Fiji declared a state of natural disaster on Thursday, ordering its entire population to take shelter ahead of a nightly curfew as a potentially devastating cyclone approached the Pacific Island nation.
Cyclone Yasa, a top category five storm, is expected to bring winds of up to 250 km per hour (155 miles per hour) and torrential rain across the South Pacific archipelago when it makes landfall overnight.
Still a few hours out from the worst weather, Fiji’s Meteorological Service said storm force winds and heavy rains have been recorded in some parts of the country already.
Images shared on social media showed roads blocked by landslides, floodwaters and fallen trees.
By 8 p.m. (0800 GMT), the center of Yasa is forecast to be 100 km (62 miles) east of the village of Yasawa-i-Rara and potentially over Fiji’s fifth-most populous province of Bua, home to 15,000 people, Fiji’s National Disaster Management Office said.
Reinforcing the threat, Fiji Prime Minister Frank Bainimarama told the country’s near 1 million population to find safe shelter ahead of a 14-hour nationwide curfew beginning 4 p.m. (0400 GMT)
“The impact for this super storm is more or less the entire country,” Bainimarama said in a video posted to Facebook.
Yasa would “easily surpass” the strength of 2016’s Cyclone Winston, he added, referring to the southern hemisphere’s most intense tropical storm on record, which killed more than 40 Fijians and left tens of thousands of people homeless.
The curfew order was given as part of the state of natural disaster order, which will run for 30 days.
Over 95% of the population live in the direct path of Yasa, said Bainimarama, adding weather forecasts anticipated flash flooding and “severe coastal inundation” that included waves up to 10 meters (33 ft) high.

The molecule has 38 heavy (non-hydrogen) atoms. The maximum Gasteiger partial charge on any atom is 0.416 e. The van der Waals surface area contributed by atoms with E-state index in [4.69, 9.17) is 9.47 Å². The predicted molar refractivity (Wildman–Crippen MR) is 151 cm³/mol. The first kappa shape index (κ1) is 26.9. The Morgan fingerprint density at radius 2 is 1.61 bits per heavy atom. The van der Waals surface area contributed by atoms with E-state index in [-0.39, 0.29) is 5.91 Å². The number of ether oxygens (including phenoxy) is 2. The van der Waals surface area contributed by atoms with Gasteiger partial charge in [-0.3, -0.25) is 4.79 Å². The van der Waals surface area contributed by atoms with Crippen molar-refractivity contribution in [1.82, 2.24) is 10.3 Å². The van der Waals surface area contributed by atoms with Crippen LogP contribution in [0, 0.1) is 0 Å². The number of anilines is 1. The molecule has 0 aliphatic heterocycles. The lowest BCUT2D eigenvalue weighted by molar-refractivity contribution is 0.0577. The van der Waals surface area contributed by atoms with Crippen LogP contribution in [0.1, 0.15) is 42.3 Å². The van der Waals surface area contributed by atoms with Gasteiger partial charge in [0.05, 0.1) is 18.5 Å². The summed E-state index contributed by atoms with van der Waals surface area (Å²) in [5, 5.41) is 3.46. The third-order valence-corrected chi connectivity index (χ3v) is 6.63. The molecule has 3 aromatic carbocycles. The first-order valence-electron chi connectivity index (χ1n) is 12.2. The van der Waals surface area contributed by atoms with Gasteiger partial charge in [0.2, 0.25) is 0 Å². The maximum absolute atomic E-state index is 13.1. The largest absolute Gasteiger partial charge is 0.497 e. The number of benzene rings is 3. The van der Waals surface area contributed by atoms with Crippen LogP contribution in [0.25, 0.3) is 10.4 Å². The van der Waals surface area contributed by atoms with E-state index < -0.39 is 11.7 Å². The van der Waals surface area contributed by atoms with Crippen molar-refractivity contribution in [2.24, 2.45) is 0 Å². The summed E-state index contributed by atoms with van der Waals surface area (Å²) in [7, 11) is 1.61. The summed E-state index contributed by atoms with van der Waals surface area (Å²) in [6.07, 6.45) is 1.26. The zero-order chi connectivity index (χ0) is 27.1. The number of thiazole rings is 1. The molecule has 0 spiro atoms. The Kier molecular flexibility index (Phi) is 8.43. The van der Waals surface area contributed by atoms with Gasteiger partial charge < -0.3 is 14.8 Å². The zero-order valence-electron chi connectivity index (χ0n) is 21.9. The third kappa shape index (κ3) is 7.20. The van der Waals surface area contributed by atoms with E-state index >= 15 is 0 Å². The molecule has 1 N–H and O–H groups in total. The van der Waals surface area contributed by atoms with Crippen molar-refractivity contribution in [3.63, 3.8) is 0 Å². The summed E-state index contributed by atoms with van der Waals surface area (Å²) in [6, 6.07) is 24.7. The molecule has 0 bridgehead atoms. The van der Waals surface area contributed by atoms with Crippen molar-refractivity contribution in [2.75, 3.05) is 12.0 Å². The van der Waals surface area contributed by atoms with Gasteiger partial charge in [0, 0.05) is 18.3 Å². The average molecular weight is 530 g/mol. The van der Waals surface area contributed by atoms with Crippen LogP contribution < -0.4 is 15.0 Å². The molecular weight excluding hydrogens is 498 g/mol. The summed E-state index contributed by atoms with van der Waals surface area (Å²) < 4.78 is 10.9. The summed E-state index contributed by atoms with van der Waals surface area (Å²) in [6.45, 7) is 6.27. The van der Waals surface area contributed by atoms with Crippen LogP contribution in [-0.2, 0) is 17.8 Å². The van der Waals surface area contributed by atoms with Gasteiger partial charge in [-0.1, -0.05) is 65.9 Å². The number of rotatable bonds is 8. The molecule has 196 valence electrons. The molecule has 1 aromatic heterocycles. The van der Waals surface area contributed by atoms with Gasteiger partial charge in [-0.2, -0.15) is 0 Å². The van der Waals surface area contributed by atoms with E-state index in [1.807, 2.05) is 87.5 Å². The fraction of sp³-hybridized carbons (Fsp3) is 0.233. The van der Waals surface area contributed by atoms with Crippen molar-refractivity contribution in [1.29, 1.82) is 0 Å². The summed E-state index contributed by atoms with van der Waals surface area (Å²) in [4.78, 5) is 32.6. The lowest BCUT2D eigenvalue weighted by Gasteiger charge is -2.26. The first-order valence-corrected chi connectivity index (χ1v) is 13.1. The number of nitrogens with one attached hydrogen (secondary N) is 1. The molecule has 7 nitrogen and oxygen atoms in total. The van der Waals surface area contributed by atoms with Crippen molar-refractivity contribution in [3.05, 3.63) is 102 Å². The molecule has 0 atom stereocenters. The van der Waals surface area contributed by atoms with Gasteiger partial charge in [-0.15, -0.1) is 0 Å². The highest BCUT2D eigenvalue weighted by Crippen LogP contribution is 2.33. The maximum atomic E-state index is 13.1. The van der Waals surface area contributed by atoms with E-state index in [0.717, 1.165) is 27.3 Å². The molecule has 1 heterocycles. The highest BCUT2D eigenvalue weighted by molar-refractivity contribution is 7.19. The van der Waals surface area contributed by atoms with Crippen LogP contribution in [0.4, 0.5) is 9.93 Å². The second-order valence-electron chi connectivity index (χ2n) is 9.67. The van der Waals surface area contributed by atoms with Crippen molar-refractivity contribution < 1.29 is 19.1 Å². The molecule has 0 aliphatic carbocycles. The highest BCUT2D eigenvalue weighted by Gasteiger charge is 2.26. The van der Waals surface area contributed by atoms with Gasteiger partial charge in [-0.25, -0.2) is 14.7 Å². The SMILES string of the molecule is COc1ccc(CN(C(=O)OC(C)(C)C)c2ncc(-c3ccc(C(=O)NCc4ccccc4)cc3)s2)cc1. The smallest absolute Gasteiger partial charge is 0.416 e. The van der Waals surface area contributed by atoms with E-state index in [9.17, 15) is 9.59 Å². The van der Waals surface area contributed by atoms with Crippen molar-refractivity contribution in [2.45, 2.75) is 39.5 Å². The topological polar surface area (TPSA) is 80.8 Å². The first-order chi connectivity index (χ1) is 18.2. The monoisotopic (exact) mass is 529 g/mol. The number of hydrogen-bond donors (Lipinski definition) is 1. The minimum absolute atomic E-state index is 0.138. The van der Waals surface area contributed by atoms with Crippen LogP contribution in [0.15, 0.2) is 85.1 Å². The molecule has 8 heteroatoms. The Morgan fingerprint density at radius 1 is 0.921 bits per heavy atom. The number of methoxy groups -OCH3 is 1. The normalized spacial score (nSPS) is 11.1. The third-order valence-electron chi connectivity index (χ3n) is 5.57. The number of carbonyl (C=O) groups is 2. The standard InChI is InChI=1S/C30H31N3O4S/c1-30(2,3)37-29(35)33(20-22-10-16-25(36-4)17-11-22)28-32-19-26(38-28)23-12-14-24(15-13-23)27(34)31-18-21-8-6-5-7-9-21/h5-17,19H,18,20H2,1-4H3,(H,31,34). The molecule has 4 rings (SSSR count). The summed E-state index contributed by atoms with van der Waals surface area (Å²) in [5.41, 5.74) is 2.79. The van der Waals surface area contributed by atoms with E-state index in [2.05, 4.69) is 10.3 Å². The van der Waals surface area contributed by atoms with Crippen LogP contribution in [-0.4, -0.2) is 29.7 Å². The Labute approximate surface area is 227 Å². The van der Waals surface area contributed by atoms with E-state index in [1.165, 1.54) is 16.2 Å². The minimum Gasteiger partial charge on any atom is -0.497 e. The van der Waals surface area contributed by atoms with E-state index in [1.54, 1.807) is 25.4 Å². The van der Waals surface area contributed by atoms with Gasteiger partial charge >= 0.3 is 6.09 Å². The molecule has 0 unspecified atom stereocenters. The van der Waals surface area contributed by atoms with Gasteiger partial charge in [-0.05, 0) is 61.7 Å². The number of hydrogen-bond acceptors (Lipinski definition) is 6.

Residents in the areas deemed most at risk said the warnings were been heeded.
“We’ll see what happens,” said Alumita Bati, a chef from the capital Suva who was forced to evacuate with her son and husband from their corrugated tin house in a low-lying settlement outside the country’s most populous city.
Bati’s family boarded up the windows of their house with more tin before going to her sister’s house on higher ground where she felt safer but still “a bit scared.”
Fiji banned the running of public transport, and was taking precautions with some 50 foreign yachts moored in the southern part of the island chain.
“The boats have been moved to mangrove shelter, which provide good protection against the winds,” said Cynthia Rasch, chief executive officer of Port Denarau Marina.
Fiji in October opened to foreign boats in a bid to revive a tourism industry hit hard by the coronavirus. Dubbed the Blue Lane initiative, foreign yachts have to follow stringent requirements to enter Fiji, including a 14-day quarantine out at sea.
(Reporting by Byron Kaye and Colin Packham; Editing by Michael Perry)